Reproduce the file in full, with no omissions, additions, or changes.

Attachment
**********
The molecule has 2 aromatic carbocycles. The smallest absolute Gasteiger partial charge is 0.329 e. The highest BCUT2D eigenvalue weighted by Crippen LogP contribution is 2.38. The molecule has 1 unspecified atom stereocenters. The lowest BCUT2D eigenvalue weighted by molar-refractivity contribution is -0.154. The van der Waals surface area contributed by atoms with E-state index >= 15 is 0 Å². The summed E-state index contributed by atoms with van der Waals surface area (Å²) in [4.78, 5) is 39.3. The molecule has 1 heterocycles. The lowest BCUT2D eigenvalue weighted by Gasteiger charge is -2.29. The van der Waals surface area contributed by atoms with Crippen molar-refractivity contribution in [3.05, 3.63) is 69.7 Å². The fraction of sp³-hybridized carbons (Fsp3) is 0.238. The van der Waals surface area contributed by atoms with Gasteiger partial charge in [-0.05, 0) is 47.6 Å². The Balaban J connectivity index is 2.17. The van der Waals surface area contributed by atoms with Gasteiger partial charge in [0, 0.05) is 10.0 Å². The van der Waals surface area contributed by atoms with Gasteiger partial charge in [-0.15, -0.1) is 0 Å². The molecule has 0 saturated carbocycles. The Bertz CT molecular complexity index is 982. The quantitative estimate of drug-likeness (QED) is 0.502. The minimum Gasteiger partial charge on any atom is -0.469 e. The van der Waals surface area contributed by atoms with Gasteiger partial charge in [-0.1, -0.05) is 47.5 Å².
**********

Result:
The molecule has 2 aromatic carbocycles. The smallest absolute Gasteiger partial charge is 0.329 e. The highest BCUT2D eigenvalue weighted by Crippen LogP contribution is 2.38. The molecule has 1 unspecified atom stereocenters. The lowest BCUT2D eigenvalue weighted by molar-refractivity contribution is -0.154. The van der Waals surface area contributed by atoms with E-state index >= 15 is 0 Å². The summed E-state index contributed by atoms with van der Waals surface area (Å²) in [4.78, 5) is 39.3. The molecule has 1 heterocycles. The lowest BCUT2D eigenvalue weighted by Gasteiger charge is -2.29. The van der Waals surface area contributed by atoms with Crippen molar-refractivity contribution in [3.05, 3.63) is 69.7 Å². The fraction of sp³-hybridized carbons (Fsp3) is 0.238. The van der Waals surface area contributed by atoms with Gasteiger partial charge in [-0.05, 0) is 47.6 Å². The Balaban J connectivity index is 2.17. The van der Waals surface area contributed by atoms with Gasteiger partial charge in [0, 0.05) is 10.0 Å². The van der Waals surface area contributed by atoms with Gasteiger partial charge in [-0.15, -0.1) is 0 Å². The molecule has 0 saturated carbocycles. The Bertz CT molecular complexity index is 982. The quantitative estimate of drug-likeness (QED) is 0.502. The minimum Gasteiger partial charge on any atom is -0.469 e. The van der Waals surface area contributed by atoms with Gasteiger partial charge in [-0.1, -0.05) is 47.5 Å².